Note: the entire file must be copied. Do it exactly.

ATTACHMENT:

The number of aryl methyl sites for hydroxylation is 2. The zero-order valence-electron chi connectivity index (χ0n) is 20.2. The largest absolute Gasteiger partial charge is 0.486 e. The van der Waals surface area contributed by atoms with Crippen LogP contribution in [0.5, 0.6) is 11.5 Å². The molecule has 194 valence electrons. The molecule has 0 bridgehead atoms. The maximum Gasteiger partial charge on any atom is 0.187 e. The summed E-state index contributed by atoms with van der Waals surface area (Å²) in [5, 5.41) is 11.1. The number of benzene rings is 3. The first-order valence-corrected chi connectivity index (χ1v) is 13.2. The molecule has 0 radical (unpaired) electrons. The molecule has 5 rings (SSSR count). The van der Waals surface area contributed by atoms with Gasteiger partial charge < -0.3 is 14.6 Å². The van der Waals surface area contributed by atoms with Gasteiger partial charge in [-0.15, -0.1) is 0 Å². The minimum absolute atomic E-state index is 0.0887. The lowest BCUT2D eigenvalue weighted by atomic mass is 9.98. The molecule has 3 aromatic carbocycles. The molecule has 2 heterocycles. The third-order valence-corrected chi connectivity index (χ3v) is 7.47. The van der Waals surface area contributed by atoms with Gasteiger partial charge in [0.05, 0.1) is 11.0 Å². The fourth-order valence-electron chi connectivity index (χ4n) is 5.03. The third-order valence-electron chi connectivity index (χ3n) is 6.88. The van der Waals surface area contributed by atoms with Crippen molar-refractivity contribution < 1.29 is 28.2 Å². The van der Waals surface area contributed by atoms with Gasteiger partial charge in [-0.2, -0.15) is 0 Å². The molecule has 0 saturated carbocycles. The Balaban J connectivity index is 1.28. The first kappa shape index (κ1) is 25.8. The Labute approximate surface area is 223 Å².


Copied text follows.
The number of aryl methyl sites for hydroxylation is 2. The zero-order valence-electron chi connectivity index (χ0n) is 20.2. The largest absolute Gasteiger partial charge is 0.486 e. The van der Waals surface area contributed by atoms with Crippen LogP contribution in [0.5, 0.6) is 11.5 Å². The molecule has 194 valence electrons. The molecule has 0 bridgehead atoms. The maximum Gasteiger partial charge on any atom is 0.187 e. The summed E-state index contributed by atoms with van der Waals surface area (Å²) in [5, 5.41) is 11.1. The number of benzene rings is 3. The first-order valence-corrected chi connectivity index (χ1v) is 13.2. The molecule has 0 radical (unpaired) electrons. The molecule has 5 rings (SSSR count). The van der Waals surface area contributed by atoms with Gasteiger partial charge < -0.3 is 14.6 Å². The van der Waals surface area contributed by atoms with Gasteiger partial charge in [-0.15, -0.1) is 0 Å². The minimum absolute atomic E-state index is 0.0887. The lowest BCUT2D eigenvalue weighted by atomic mass is 9.98. The molecule has 3 aromatic carbocycles. The molecule has 2 heterocycles. The third-order valence-corrected chi connectivity index (χ3v) is 7.47. The van der Waals surface area contributed by atoms with Gasteiger partial charge in [0.05, 0.1) is 11.0 Å². The fourth-order valence-electron chi connectivity index (χ4n) is 5.03. The third-order valence-electron chi connectivity index (χ3n) is 6.88. The van der Waals surface area contributed by atoms with Crippen molar-refractivity contribution < 1.29 is 28.2 Å². The van der Waals surface area contributed by atoms with Gasteiger partial charge in [-0.2, -0.15) is 0 Å². The molecule has 0 saturated carbocycles. The Balaban J connectivity index is 1.28. The first kappa shape index (κ1) is 25.8. The Labute approximate surface area is 223 Å².